The IPAT Equation

As attractive as the concept of sustainability may be as a means of framing our thoughts and goals, its definition is rather broad and difficult to work with when confronted with choices among specific courses of action. The Chapter Problem-Solving, Metrics, and Tools for Sustainability is devoted to various ways of measuring progress toward achieving sustainable goals, but here we introduce one general way to begin to apply sustainability concepts: the IPAT equation.

As is the case for any equation, IPAT expresses a balance among interacting factors. It can be stated as

$I=P\times A\times T$

where I represents the impacts of a given course of action on the environment, P is the relevant human population for the problem at hand, A is the level of consumption per person, and T is impact per unit of consumption. Impact per unit of consumption is a general term for technology, interpreted in its broadest sense as any human-created invention, system, or organization that serves to either worsen or uncouple consumption from impact. The equation is not meant to be mathematically rigorous; rather it provides a way of organizing information for a “first-order” analysis.

Suppose we wish to project future needs for maintaining global environmental quality at present day levels for the mid-twenty-first century. For this we need to have some projection of human population (P) and an idea of rates of growth in consumption (A).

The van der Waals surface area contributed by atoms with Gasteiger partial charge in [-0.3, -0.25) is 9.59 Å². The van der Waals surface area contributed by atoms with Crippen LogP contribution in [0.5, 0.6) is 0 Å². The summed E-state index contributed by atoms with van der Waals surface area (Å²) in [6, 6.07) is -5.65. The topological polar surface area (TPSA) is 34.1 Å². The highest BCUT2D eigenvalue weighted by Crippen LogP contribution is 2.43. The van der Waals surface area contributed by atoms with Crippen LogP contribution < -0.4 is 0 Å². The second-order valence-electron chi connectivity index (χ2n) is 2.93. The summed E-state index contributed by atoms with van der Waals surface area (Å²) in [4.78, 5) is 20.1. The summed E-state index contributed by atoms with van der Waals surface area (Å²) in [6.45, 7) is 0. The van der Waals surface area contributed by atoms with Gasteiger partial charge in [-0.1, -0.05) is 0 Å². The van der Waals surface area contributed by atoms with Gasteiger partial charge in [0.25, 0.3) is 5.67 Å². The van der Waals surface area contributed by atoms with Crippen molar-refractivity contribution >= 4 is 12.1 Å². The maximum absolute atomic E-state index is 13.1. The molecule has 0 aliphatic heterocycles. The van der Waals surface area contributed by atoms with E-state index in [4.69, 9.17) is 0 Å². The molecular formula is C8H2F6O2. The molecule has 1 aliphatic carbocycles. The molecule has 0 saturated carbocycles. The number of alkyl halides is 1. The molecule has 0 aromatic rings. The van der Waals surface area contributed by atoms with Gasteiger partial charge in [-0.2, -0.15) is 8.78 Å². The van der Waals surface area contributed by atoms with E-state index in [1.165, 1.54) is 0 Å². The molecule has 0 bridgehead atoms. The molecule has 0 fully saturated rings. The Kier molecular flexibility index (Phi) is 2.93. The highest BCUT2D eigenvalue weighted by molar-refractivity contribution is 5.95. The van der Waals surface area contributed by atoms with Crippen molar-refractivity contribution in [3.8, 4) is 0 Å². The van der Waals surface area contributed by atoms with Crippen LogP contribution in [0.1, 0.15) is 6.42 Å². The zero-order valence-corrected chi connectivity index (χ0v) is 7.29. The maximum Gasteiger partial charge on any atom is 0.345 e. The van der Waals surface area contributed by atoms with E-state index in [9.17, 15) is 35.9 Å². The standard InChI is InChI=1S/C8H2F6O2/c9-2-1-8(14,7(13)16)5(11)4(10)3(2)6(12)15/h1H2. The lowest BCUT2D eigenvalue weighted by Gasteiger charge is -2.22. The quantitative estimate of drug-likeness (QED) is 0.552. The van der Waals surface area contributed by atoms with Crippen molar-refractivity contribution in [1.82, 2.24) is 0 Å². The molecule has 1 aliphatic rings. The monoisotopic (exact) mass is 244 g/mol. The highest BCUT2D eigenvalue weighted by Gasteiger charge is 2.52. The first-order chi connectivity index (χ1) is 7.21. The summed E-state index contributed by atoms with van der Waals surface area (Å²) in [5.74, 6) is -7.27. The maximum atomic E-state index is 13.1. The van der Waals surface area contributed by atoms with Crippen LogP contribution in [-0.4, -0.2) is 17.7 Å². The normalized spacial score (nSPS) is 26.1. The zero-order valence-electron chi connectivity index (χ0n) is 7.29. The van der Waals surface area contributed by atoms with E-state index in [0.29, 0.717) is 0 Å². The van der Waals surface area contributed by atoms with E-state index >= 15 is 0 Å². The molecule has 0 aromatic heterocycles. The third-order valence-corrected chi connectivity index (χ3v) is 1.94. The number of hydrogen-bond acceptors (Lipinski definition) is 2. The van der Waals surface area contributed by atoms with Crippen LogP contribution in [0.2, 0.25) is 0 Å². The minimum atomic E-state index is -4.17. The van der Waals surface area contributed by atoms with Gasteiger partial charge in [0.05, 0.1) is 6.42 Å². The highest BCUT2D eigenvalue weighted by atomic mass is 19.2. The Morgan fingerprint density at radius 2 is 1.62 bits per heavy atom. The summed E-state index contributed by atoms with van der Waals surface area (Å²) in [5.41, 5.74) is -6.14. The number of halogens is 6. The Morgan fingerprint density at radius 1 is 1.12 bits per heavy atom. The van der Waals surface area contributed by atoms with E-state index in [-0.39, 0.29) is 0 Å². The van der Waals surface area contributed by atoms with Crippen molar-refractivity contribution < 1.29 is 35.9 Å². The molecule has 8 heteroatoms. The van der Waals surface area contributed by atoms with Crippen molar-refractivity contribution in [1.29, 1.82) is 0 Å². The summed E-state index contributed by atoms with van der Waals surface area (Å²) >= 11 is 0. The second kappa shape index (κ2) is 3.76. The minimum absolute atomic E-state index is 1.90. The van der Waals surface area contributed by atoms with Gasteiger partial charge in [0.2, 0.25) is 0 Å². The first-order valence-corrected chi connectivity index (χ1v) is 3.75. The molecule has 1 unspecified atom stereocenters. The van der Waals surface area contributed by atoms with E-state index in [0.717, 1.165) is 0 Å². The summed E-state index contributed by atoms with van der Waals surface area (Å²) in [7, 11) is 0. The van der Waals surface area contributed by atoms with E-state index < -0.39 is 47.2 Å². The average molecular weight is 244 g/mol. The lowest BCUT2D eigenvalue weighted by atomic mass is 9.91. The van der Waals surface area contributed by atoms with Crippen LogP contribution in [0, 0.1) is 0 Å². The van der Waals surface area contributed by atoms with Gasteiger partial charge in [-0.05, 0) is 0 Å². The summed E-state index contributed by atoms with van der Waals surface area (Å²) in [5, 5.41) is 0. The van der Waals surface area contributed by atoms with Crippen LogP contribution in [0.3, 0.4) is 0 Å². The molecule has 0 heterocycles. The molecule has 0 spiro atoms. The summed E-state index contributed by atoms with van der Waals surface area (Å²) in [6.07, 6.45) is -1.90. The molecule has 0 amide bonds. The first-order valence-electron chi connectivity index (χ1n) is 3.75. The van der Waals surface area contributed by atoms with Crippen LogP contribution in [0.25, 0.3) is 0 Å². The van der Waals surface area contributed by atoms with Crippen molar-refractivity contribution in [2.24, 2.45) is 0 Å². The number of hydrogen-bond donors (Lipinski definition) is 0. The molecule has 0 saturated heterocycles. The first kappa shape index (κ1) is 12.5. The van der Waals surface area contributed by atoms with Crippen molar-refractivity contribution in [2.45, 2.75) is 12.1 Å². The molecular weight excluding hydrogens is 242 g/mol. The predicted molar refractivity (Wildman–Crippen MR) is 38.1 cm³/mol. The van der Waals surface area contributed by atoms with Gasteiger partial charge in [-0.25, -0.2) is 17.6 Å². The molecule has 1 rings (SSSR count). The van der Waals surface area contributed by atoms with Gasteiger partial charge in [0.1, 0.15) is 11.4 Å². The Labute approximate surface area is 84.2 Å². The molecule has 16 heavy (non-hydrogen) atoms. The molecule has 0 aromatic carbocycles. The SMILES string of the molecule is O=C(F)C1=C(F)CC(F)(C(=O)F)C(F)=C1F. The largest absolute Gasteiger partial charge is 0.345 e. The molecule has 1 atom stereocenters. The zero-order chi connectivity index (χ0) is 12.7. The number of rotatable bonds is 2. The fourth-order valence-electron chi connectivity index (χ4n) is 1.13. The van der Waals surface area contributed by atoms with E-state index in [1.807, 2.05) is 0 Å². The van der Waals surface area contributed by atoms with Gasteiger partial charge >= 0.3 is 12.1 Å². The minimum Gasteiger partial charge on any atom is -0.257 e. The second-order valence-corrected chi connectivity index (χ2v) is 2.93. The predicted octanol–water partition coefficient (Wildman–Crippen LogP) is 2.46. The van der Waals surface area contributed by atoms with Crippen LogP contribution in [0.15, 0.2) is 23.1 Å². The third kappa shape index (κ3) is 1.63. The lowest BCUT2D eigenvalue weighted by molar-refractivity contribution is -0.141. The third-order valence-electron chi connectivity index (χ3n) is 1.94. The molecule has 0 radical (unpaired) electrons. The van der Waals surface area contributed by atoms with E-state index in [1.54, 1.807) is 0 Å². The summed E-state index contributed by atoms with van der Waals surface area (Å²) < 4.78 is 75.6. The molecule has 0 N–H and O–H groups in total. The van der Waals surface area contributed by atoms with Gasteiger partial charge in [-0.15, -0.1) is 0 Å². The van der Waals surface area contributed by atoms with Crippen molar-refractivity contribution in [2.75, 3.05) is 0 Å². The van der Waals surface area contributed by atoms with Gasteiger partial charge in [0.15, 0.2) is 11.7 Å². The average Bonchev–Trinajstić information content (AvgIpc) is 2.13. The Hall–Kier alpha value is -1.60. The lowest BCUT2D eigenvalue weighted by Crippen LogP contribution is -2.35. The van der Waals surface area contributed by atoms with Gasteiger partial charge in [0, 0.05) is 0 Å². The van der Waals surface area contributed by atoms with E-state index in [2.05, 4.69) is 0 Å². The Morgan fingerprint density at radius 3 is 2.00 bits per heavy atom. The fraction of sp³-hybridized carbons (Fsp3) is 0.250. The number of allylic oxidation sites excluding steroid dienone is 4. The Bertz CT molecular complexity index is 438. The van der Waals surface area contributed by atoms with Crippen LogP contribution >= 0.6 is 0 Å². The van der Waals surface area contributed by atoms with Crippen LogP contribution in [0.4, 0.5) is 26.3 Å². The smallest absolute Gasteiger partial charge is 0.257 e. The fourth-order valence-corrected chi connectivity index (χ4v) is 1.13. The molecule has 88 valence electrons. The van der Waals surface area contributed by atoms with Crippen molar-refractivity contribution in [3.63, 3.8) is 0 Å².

Figure World Population Growth suggests that global population in 2050 will grow from the current 6.8 billion to about 9.2 billion, an increase of 35%. Global GDP (Gross Domestic Product, one measure of consumption) varies from year to year but, using Figure Worldwide Growth of Gross Domestic Product as a guide, an annual growth rate of about 3.5% seems historically accurate (growth at 3.5%, when compounded for forty years, means that the global economy will be four times as large at mid-century as today).

Thus if we wish to maintain environmental impacts (I) at their current levels (i.e. I2050 = I2010), then

${P}_{\text{2010}}\times {A}_{\text{2010}}\times {T}_{\text{2010}}={P}_{\text{2050}}\times {A}_{\text{2050}}\times {T}_{\text{2050}}$

or

$\frac{{T}_{\text{2050}}}{{T}_{\text{2010}}}=\left[\frac{{P}_{\text{2010}}}{{P}_{\text{2050}}}\right]\times \left[\frac{{A}_{\text{2010}}}{{A}_{\text{2050}}}\right]=\left[\frac{1}{1\text{.}\text{35}}\right]\times \left[\frac{1}{4}\right]=\left[\frac{1}{5\text{.}4}\right]$

This means that just to maintain current environmental quality in the face of growing population and levels of affluence, our technological decoupling will need to reduce impacts by about a factor of five. So, for instance, many recently adopted “climate action plans” for local regions and municipalities, such as the Chicago Climate Action Plan, typically call for a reduction in greenhouse gas emissions (admittedly just one impact measure) of eighty percent by mid-century. The means to achieve such reductions, or even whether or not they are necessary, are matters of intense debate; where one group sees expensive remedies with little demonstrable return, another sees opportunities for investment in new technologies, businesses, and employment sectors, with collateral improvements in global and national well-being.